Starbucks CEO Howard Schultz has attracted a large measure of notice from the blogosphere following a shareholder meeting this past Wednesday, where he inadvertently waded into political waters by rebuking an opponent of same sex marriage.

Starbucks CEO Howard Schultz Slaps Down Anti Gay Shareholder Tom Strobhar

Tom Strobhar (Photo Credit: Strobhar Financial)

The incident occurred when Starbucks shareholder Tom Strobhar of the Corporate Morality Action Center, an anti-gay corporate pressure group, raised the issue of Starbucks having been recently boycotted by the National Organization for Marriage (NOM). This, Strobhar suggested, had lost the company money and suggested they might want to backtrack on the issue.

“In the first full quarter after this boycott was announced, our sales and our earnings, shall we say politely, were a bit disappointing,” Strobhar said.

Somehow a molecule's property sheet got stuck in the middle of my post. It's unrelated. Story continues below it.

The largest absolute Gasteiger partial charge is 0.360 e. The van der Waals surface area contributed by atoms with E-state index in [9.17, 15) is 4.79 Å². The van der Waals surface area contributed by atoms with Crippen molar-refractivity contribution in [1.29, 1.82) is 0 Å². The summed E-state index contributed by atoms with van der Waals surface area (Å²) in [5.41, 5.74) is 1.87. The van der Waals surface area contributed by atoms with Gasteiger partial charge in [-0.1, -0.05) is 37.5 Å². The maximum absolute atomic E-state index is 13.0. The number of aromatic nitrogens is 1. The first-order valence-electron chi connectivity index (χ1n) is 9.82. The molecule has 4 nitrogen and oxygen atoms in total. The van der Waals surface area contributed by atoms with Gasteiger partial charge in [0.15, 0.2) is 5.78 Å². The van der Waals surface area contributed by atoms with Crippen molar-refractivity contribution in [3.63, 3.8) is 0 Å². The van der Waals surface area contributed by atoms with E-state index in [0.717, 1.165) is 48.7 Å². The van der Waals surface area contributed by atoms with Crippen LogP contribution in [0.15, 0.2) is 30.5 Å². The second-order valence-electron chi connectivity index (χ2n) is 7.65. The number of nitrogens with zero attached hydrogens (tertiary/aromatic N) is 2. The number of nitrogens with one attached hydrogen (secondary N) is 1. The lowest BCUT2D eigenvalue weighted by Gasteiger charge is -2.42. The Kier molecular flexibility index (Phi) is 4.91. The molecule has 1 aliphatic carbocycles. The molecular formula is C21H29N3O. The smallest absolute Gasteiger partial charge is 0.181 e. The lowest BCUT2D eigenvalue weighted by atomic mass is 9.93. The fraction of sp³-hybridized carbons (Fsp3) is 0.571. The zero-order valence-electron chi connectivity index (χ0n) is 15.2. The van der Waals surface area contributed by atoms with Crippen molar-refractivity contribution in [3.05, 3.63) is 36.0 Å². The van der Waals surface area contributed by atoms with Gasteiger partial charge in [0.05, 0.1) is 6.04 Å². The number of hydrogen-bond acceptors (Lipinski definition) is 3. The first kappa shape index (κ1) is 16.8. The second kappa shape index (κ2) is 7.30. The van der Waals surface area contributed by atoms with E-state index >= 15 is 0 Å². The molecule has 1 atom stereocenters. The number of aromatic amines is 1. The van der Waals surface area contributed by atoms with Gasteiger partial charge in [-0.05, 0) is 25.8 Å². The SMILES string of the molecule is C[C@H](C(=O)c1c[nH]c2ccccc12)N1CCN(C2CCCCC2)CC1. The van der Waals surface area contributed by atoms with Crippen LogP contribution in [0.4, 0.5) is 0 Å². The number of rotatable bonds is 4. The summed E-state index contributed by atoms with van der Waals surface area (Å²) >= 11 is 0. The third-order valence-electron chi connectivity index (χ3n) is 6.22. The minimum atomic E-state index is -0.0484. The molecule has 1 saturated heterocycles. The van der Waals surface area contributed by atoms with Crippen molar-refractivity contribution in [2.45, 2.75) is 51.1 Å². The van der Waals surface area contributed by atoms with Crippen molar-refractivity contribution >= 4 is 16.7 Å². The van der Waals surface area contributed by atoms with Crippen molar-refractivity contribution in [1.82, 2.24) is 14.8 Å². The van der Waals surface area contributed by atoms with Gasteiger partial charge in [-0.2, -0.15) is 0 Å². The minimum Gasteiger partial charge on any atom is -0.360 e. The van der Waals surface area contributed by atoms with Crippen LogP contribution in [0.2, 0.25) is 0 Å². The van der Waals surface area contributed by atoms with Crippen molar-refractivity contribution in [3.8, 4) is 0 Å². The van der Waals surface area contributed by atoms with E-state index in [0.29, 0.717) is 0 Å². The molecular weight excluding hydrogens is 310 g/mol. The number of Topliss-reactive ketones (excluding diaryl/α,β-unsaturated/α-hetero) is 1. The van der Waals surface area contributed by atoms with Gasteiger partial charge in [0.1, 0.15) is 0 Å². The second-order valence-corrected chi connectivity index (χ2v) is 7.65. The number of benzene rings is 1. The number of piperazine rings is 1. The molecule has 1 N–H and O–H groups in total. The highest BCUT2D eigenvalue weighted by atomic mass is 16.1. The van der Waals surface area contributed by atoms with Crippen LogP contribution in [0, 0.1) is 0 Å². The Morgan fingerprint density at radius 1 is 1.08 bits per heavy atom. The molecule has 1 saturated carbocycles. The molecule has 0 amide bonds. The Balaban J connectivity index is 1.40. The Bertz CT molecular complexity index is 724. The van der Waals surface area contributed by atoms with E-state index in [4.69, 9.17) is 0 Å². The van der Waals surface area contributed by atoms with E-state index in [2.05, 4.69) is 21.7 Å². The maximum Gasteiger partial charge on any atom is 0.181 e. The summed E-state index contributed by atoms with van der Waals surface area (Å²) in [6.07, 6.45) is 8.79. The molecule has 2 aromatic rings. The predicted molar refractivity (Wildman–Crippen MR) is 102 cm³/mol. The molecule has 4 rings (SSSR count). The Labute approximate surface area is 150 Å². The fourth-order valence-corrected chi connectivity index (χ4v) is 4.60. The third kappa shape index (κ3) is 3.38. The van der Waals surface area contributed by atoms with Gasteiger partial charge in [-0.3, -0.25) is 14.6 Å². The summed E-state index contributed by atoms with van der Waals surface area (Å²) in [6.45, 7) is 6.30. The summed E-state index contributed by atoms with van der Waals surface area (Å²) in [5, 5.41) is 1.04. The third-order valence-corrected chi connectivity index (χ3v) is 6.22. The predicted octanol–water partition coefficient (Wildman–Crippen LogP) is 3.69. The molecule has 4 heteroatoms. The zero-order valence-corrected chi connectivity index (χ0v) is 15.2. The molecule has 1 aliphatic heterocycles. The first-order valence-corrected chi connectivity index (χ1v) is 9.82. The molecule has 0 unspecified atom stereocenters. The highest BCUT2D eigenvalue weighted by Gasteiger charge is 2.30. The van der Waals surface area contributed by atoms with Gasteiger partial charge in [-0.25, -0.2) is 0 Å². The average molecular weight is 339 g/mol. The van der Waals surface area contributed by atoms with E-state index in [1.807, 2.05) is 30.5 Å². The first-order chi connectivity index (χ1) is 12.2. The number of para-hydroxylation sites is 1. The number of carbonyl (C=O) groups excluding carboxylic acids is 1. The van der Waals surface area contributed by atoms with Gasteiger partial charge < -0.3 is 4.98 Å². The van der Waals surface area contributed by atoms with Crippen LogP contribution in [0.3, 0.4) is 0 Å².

Schultz could have responded to this indictment with platitudes, or simply addressed it in the least offensive way possible. This, however, he did not do. Rather, he launched into a full-throated defense of the company’s pro-gay stance.

“Not every decision is an economic decision,” Schultz replied. “Despite the fact that you recite statistics that are narrow in time, we did provide a 38% shareholder return over the last year. I don’t know how many things you invest in, but I would suspect not many things, companies, products, investments have returned 38% over the last 12 months. Having said that, it is not an economic decision to me. The lens in which we are making that decision is through the lens of our people. We employ over 200,000 people in this company, and we want to embrace diversity. Of all kinds.”

The audience broke into applause. Schultz, however, wasn’t finished.

“If you feel, respectfully, that you can get a higher return than the 38% you got last year, it’s a free country,” he said. “You can sell your shares in Starbucks and buy shares in another company. Thank you very much.”

Watch Schultz’s viral response below, via the Puget Sound Business Journal: